The point here is that I have noticed an interesting paradox in my remising about my handful of years in school. Just about everyone I know has gone on to fulfill their career goals. They have all gotten married. They all have kids. Perhaps for them, that’s all well and good. But this is where I start to question things. If you wham bam high school, college, graduate school / post-graduate studies, etc., then jump into a career, marriage, and having kids, does that mean that you only had a very short amount of time to actually “be you?” From various evidence I have seen, the “you” almost necessarily disappears after these things … and I do think not only the people who fall into that pattern but society at large suffers for it all. Say for instance you have a job as a full-time doctor and have a wife and kids to take care of – you might be able to take a nice vacation here and there (and you are more than likely to have done so to some extent before all of that), but where do you really go after that? In other words, once you are an “adult” at 30-35, where do you go? How do you chase after the things you want? How do you even know what it is that you want when you have a 60-hour-long workweek, a wife who wants time with you, and children to raise? How can you know what you want? Is the definition of being an “adult” giving up all of what it is that YOU want for your life in exchange for all of these things we are conditioned to want and “need?”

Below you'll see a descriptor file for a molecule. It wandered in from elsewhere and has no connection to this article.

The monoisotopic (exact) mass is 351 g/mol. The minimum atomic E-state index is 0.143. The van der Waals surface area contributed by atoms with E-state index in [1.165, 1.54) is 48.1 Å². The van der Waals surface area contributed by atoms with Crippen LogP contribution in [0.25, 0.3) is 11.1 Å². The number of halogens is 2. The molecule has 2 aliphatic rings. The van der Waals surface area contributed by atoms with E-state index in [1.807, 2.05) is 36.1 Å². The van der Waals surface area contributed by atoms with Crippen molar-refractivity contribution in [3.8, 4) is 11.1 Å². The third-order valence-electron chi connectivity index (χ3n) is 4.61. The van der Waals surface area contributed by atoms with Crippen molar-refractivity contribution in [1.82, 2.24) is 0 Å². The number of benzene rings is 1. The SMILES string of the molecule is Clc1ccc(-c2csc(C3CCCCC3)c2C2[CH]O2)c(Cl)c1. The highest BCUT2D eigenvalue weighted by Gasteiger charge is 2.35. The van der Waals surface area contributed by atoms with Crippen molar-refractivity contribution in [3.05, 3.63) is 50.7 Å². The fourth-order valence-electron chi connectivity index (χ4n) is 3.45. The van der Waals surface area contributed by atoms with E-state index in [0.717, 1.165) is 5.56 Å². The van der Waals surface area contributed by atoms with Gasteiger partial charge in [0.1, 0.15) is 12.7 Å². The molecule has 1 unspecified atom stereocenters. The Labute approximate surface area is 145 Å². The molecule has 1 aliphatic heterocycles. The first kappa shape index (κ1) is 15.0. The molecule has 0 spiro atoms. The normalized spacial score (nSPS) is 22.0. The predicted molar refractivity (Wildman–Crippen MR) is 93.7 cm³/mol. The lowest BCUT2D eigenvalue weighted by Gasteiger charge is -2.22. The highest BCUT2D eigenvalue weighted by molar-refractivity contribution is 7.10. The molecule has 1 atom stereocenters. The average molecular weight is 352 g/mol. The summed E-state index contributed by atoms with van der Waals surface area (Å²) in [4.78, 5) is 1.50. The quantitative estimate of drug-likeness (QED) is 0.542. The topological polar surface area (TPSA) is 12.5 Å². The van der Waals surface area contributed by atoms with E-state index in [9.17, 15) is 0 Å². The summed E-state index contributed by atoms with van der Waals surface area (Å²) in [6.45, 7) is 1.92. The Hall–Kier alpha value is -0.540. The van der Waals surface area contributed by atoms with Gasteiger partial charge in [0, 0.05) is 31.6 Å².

To me, this is a very bleak prospect indeed. I abhor (and to the best of my knowledge have hated such ideas back before I even entered elementary school) the idea that you give it all up until you either have enough money to retire or you decide you want to retire. If we “assume” the average age of retirement to be around 65, we also have to assume that there are inherent physical changes that limit a typical person’s enjoyment of the things they want anyway. I say that as a person who frequently feels like I am 65; I had a bone scan done about 1.5 years ago and thankfully I had basically various scans of my entire body a decade before that scan because the bone scan revealed that in those 10 years I had developed severe degeneration in every single joint and bone in my body. When I first went to the spinal surgeon to discuss / confirm my compression fractures, I was literally greeted with a doctor who was shocked to see someone so young sitting before him because he thought that by my x-rays I was about 85. I am currently dealing with A LOT of knee problems. I also have phlebitis, cataracts, the aforementioned degenerative arthritis, and many of the other “maladies” many “healthier” older people often have. I am slowly feeling younger and younger as the time goes by (ironic, but something for which I am extraordinarily grateful and I just pray things continue to improve) but I can say that in this sort of condition you cannot go biking thousands of miles or kilometers. You cannot climb mountains. You cannot backpack your way even across a state. I certainly cannot blow glass at this point in life just because of the state of my teeth. I can barely drive 3-4 hours … on a good day. So how much can an “average” person really do after one has retired?